It’s always a little intimidating going into a book with so much hype. And honestly, The Wrath and the Dawn started off slow for me. You are dumped into a whole new world with no background information or explanation as to what is happening or who any of the characters are. I spent probably the first 25% of the book trying to keep everyone straight and trying to figure out why I should care about any of them. I felt disconnected from all of them, but since I was reading this for book club, there was so much hype, and I wasn’t completely bored or uninterested, I kept reading. Thankfully, it really picked up for me.

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Possibly because of this disconnection at the beginning, I didn’t believe in Shahrzad’s growing attraction towards Khalid at first. She hated him and she never really said anything positive about his looks (not negative either, but she didn’t seem to be drooling over him), so I didn’t understand why her heart would flutter around him early on in the story. Does she feel connected to him because of their marriage? Is there something else about him that evokes this in her, maybe even nervousness or fear? I would have liked to have gotten some more insight into Shahrzad’s thoughts, but we’re provided with very little. This disconnect in the beginning and how it affected my view of the characters is my definitely biggest complaint of the book.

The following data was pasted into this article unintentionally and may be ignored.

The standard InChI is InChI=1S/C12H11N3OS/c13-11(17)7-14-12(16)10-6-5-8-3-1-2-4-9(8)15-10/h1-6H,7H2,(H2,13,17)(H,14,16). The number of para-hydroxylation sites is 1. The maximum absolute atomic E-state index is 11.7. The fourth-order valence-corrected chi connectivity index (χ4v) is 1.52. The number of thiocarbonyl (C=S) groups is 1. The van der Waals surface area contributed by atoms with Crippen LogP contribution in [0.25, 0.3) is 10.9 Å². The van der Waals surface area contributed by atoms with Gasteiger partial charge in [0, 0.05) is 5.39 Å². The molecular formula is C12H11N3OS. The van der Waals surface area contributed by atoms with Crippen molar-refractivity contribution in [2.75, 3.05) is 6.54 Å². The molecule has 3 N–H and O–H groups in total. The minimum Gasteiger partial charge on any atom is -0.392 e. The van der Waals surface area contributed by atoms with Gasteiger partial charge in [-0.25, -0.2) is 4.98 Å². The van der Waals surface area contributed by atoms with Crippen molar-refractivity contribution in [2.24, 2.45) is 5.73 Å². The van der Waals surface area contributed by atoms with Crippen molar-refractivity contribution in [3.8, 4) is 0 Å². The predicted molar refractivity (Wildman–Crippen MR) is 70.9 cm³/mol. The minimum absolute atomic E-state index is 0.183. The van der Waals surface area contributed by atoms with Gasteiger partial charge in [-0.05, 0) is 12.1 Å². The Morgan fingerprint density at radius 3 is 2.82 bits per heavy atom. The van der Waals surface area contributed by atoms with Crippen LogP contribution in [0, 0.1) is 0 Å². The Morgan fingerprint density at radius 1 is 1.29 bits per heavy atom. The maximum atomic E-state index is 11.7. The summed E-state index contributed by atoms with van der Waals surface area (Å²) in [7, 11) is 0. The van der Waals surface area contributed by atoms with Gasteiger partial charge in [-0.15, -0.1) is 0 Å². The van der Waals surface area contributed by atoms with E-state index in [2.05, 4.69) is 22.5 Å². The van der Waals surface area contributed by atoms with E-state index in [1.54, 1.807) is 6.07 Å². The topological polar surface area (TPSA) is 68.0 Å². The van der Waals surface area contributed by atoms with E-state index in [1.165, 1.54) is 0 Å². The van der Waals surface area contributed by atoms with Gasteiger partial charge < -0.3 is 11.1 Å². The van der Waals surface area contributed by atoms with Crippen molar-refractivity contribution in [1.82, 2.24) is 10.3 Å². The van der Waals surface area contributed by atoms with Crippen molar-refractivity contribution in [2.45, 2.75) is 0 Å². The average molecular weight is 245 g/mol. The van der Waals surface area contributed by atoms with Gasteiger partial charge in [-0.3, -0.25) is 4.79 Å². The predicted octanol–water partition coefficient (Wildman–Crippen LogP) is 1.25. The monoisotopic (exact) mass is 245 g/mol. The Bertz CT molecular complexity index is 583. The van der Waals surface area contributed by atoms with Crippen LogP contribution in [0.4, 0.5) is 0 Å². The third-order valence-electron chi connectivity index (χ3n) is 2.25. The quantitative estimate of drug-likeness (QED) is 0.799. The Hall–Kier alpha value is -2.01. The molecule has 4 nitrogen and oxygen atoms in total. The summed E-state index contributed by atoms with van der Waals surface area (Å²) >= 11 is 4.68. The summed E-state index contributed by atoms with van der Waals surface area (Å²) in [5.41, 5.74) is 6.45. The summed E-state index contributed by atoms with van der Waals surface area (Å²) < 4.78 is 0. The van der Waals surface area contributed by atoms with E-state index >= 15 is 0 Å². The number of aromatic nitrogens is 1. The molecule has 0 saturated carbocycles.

However, as the story developed and I grew to understand the characters more through their words and actions, I did find myself caring more and more. And on the night when Shahrzad learns the truth about why Khalid does what he does, I was definitely a lot more on board with them as a couple and with the story as a whole.

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The ending left me with a lot of questions, but I know most of them are definitely going to be brought up in the next book (since they’re mentioned in the synopsis), but one thing I really want to know is why Khalid sought Shahrzad out that first night, but never did with any of the other women. Because without him having done that, the rest of the story would never have happened. I really hope this comes up again, and wonder if this is somehow connected with her abilities she seems to have. Speaking of which, the element of magic and abilities was brought up later in the book than I personally felt it should have been. I wish we could have learned that about her earlier, as it seems to be an important part of her character.

The writing overall in this book was beautiful. It was written very cinematically; I could picture each scene in my mind with all the rich description given of setting, clothing, food, etc. There were multiple senses being evoked in each scene, yet I never felt it bogged down the pacing of the story, and that is masterful writing in my opinion.